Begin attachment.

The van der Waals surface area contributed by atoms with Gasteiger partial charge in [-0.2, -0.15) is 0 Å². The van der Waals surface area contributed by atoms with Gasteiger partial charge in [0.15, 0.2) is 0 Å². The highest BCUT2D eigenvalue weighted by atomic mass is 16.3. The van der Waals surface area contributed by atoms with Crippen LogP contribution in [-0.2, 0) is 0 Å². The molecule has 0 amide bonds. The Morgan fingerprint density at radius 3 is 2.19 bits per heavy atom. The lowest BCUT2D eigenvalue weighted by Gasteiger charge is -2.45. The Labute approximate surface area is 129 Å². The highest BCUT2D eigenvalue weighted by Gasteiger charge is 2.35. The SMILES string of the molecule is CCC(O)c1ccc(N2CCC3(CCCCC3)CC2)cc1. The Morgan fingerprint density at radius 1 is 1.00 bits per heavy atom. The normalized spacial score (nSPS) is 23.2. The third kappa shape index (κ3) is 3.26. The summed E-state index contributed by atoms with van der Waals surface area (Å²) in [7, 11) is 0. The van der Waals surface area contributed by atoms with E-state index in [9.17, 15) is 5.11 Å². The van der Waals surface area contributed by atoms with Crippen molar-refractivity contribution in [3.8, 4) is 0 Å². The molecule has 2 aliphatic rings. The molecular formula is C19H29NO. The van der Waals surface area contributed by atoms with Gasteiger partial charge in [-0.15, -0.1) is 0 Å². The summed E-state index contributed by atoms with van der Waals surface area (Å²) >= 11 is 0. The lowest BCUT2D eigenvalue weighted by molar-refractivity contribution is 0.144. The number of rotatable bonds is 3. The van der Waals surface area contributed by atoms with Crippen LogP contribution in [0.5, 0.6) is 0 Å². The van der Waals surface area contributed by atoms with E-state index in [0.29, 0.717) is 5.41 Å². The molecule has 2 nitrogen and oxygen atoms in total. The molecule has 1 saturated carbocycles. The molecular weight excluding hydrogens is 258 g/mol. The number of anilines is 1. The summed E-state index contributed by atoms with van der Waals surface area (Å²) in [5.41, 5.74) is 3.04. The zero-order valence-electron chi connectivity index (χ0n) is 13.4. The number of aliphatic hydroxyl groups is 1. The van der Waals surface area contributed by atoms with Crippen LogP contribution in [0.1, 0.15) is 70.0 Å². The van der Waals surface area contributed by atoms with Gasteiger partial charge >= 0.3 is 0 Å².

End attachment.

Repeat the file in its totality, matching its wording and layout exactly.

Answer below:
The van der Waals surface area contributed by atoms with Gasteiger partial charge in [-0.2, -0.15) is 0 Å². The van der Waals surface area contributed by atoms with Gasteiger partial charge in [0.15, 0.2) is 0 Å². The highest BCUT2D eigenvalue weighted by atomic mass is 16.3. The van der Waals surface area contributed by atoms with Crippen LogP contribution in [-0.2, 0) is 0 Å². The molecule has 0 amide bonds. The Morgan fingerprint density at radius 3 is 2.19 bits per heavy atom. The lowest BCUT2D eigenvalue weighted by Gasteiger charge is -2.45. The Labute approximate surface area is 129 Å². The highest BCUT2D eigenvalue weighted by Gasteiger charge is 2.35. The SMILES string of the molecule is CCC(O)c1ccc(N2CCC3(CCCCC3)CC2)cc1. The Morgan fingerprint density at radius 1 is 1.00 bits per heavy atom. The normalized spacial score (nSPS) is 23.2. The third kappa shape index (κ3) is 3.26. The summed E-state index contributed by atoms with van der Waals surface area (Å²) in [7, 11) is 0. The van der Waals surface area contributed by atoms with E-state index in [9.17, 15) is 5.11 Å². The van der Waals surface area contributed by atoms with Crippen molar-refractivity contribution in [3.8, 4) is 0 Å². The molecule has 2 aliphatic rings. The molecular formula is C19H29NO. The van der Waals surface area contributed by atoms with Gasteiger partial charge in [-0.15, -0.1) is 0 Å². The summed E-state index contributed by atoms with van der Waals surface area (Å²) >= 11 is 0. The lowest BCUT2D eigenvalue weighted by molar-refractivity contribution is 0.144. The number of rotatable bonds is 3. The van der Waals surface area contributed by atoms with Crippen LogP contribution in [0.5, 0.6) is 0 Å². The van der Waals surface area contributed by atoms with E-state index in [0.29, 0.717) is 5.41 Å². The molecule has 2 nitrogen and oxygen atoms in total. The molecule has 1 saturated carbocycles. The molecular weight excluding hydrogens is 258 g/mol. The number of anilines is 1. The summed E-state index contributed by atoms with van der Waals surface area (Å²) in [5.41, 5.74) is 3.04. The zero-order valence-electron chi connectivity index (χ0n) is 13.4. The number of aliphatic hydroxyl groups is 1. The van der Waals surface area contributed by atoms with Crippen LogP contribution in [0.1, 0.15) is 70.0 Å². The van der Waals surface area contributed by atoms with Gasteiger partial charge >= 0.3 is 0 Å².